I am a heavy user of the Galeon Web browser. IMHO, it is far and away the best browser available for any platform. Tabs and session support with crash recovery are brilliant features. Not only has Galeon had them for longer than most other browsers, it implements them in a superior way. Not only that, it is quite fast and stable as well. I keep Galeon open all the time with multiple windows open (presently I have 7 open windows, which allow me to ‘categorise’ my tabs), and each window has many tabs (For example, I’ve got over 30 tabs in my ‘main’ window, and over 50 in another). I like my tabs to run down the left side of my window (AFAIK something only Galeon can do), so that more can fit on the screen and I don’t have to scroll through them. It may sound nuts, but I like it that way. And yes, I also use bookmarks: my bookmark collection is extensive. If Galeon crashes (a rare occurrance), or if I want to close it for some reason (another rare occurrance), I can get all my windows and tabs back when I restart it.
As you can see, I am very attached to Galeon’s unique feature set, which makes switching to a new browser difficult to say the least. Before I moved wholesale to Galeon, I would simultaneously run Konqueror and Opera, and sometimes Netscape 4 as well. This was so I could leverage the strengths of each individual browser.
I have been eyeing Galeon2 for a while now, and I finally decided to try it out. If it’s good enough to be included in Mandrake Linux 9.1, then maybe it’s good enough for me. Galeon2 is still undergoing heavy development, so I wasn’t expecting too much. Since the Galeon team is pretty-much rewriting the whole thing from scratch to take advantage of the GNOME2 platform, it would be understandable for it to take a while to reach maturity. My verdict? It is very close to meeting my needs. There are many extra settings hidden in Gconf, and after tweaking these I was able to create a similar setup to what I had in Galeon1. However, some things don’t work yet and a couple are missing.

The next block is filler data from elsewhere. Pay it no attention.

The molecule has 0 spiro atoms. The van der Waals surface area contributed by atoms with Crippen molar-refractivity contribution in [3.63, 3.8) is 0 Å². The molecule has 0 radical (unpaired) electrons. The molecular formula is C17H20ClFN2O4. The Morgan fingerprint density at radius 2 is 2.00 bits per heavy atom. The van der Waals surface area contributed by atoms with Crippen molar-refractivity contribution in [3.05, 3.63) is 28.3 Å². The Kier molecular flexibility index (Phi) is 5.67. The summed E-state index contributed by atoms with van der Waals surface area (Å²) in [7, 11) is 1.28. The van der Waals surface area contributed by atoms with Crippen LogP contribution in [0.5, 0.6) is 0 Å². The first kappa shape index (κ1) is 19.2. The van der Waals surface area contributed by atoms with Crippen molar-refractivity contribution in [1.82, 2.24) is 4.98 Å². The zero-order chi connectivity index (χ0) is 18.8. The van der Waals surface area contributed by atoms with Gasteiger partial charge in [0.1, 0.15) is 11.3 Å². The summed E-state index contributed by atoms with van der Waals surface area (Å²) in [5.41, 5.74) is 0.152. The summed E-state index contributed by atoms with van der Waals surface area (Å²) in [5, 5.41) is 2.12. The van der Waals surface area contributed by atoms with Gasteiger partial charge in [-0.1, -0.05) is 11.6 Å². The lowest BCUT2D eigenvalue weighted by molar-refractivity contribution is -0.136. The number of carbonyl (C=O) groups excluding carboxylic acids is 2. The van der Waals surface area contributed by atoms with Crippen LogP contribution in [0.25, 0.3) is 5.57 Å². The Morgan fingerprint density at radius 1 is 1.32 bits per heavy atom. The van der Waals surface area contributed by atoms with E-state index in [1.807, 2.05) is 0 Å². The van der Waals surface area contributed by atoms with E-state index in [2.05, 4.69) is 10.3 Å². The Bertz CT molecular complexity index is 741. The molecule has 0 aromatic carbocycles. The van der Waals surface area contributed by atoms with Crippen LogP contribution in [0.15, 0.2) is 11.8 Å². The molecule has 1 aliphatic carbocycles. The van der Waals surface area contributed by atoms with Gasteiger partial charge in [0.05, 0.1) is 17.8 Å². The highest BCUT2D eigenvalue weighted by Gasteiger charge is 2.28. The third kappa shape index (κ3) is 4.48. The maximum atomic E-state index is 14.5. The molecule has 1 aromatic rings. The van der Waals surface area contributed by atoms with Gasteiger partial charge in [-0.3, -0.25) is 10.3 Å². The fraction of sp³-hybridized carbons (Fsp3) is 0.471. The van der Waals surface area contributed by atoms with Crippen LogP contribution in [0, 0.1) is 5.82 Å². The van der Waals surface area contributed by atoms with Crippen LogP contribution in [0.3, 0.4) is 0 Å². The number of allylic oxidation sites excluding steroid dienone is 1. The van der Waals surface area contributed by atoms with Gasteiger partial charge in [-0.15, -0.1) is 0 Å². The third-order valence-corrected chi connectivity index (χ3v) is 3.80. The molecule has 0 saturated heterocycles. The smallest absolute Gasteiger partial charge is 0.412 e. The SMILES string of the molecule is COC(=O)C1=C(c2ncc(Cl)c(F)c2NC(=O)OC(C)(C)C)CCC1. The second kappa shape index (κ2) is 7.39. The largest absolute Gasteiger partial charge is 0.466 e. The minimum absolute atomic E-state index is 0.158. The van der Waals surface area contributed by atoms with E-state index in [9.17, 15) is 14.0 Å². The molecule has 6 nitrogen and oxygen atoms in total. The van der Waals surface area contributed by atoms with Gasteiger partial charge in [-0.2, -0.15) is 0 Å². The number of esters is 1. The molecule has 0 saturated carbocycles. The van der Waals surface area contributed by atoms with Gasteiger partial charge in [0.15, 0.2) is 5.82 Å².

I had a chat with some Galeon developers a few weeks ago, and they said that they are trying to reach a similar feature set to Galeon1, the difference being that this time they are coding for GNOME2 and its Human Interface Guidelines. Unlike the Galeon splinter project Epiphany, they are not trying to cut out features on a significant scale. A while ago there was much conflict in the Galeon mailing lists (to which I am a subscriber) over whether Galeon should simplify its feature set or continue on its current course. The Galeon founder and maintainer, Marco Pesenti Gritti, left the project, forked the code and used it to create Epiphany. I personally like this dual-pronged approach from the GNOME folks. Most people don’t like unnecessary complexity, and so Epiphany gives a simple, Safari-like interface and experience. For power-users such as myself, Galeon fits the bill brilliantly.
There are some pros to Galeon2 over Galeon1. For one thing, the UI is faster and more responsive. My favourite, though, is the default bookmarks. There aren’t very many, but the ones that are there are great. In the GNU / Linux -> News section, for instance, there are only four entries:
- Desktop Linux
Notice anything special in there? Of the four GNU/Linux news sites chosen by the Galeon team, PCLinuxOnline is one of them!
I forgot to mention one of my other favourite features in Galeon (1 and 2): smart bookmarks. I like them so much that in early April I volunteered to take charge of maintaining the official smart bookmark directory. The Translate to English smart bookmark/bookmarklet in the default Galeon2 bookmarks was made by myself. There are many other bookmarks in the directory which I wrote myself, including some to search PCLinuxOnline (in the News category). I know it’s not much but it’s nice to hear that others appreciate and use your work 🙂